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A picture of Debra Broz

Debra Broz

Artist, ceramics restorer

in artist

Who are you, and what do you do?

My name is Debra Broz and I'm an artist and ceramics restorer. I've been doing ceramics restoration since late 2005, and I mostly work with private clients (art and antiques collectors, people who have sentimental items that are damaged). Ceramics restoration is done with "cold" techniques so I don't use a kiln or any clay or traditional glazes. The process is sort of like trompe l'oeil - I'm using epoxy clay, acrylic paints and mediums to make the restored areas look like the original ceramic.

I had an art degree before I learned ceramics restoration and was already making art, but when I learned restoration that was when I started working with figurines to make sculptures. I use mostly mid-century kitsch animal figurines and combine them into reimagined versions of their former selves. The works are funny in sort of an uncanny valley, mad-science sort of way.

What hardware do you use?

The main tool I use is a Dremel with a flexible extension with sanding and cutting bits, but my flexible extension just stopped working so I'm thinking I'm going to upgrade to a Fordham tool. It's got a nifty foot pedal to help control the speed. For cutting ceramics I use a Dremel Ez-Lock Diamond Cutting wheel, and for most of my sanding I use a set of diamond bits from Harbor Freight that come in a variety of shapes.

I use a simple airbrush (Paasche H series) - it's the most basic model, and I like it because it's so simple, inexpensive, and has an open cup situation so it's easy to change colors or manipulate the color you're using directly in the side cup (instead of mixing color then pouring into the cup). I use a 10 gallon California Air Tools "quiet" compressor, which isn't that quiet but it's quieter than many compressors.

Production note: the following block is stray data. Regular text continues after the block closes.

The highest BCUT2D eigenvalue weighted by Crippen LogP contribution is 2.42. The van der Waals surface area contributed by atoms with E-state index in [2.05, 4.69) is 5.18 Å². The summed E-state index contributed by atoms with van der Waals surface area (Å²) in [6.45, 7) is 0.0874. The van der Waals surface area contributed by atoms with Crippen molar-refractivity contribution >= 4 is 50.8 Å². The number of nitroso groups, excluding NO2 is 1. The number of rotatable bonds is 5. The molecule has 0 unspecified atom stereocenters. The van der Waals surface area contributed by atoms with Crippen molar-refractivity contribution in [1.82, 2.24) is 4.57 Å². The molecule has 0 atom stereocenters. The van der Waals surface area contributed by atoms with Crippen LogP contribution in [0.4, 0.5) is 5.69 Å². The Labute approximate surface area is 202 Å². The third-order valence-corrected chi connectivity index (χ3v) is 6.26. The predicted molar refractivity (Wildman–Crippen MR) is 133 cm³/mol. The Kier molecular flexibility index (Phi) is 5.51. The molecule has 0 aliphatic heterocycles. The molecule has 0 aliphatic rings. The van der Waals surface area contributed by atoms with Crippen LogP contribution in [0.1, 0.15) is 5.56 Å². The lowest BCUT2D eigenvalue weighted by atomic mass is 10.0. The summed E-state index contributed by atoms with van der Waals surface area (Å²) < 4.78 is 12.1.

Otherwise I use a lot of acrylic paint brushes. I prefer soft, cheap ones mostly because I am terrible at washing my brushes so I ruin them very quickly. The only time I spend money on brushes is when I get the really tiny ones because the higher quality ones are much better at keeping their shape when you're doing detail work. I love a good 0/5 size brush.

I also have a number of plastic and rubber-tipped tools I use for sculpting. My favorite one is a plastic one that is kind of flat with a tapered end.

Thankfully, I don't have to use a computer much for my work, except for photo editing and website updating. I have a PC, which I prefer (I know it's an unpopular opinion)

And what software?

Since I don't use the computer much except for photo editing, the only software I use is Photoshop, though I've been pondering learning InDesign so I can put together a book. Since that's such a basic answer, I'm going to use the term "software" to apply to materials I use to make my work. My preferred paints are Golden Fluid Acrylics, usually watered down or thinned with acrylic medium to use them in the airbrush. I use a TileLab tile sealer as a finish coat on most things. I like it because it's very thin, sandable, and can be polished to get a really high-shine finish. I use a lot of Apoxie Sculpt, a two-part sculpting clay that dries via chemical reaction. It can be sculpted when wet, or sanded when dry, so it's great for filling gaps and creating new parts. I also use a huge variety of sandpaper, in grits ranging from 150 for basic shaping to 2000 for sanding finish coats that will be polished.

What would be your dream setup?

My dream setup is always more space - more storage space, more working space, more shelving, more space for everything to stay organized, and a designated "clean space" for photography and to temporarily set up installations. A separate room to cut things would be ideal because it generates so much dust, and a nice ventilation system for airbrushing. A dream space would also have great lighting - a mix between natural and artificial. I do a lot of color-matching so my favorite spaces have bright, even, neutral light. An easily accessible outdoor space also adds a lot to a studio situation. It's lovely to be able to work outside for a bit when it's nice, or just to have a place to escape to if things aren't going quite right in the studio and you need a break.

This dream studio situation would also be near a few thrift stores so I can easily go out and hunt for materials, and nearby a taco place and a convenience store because access to a little treat now and then is critically important.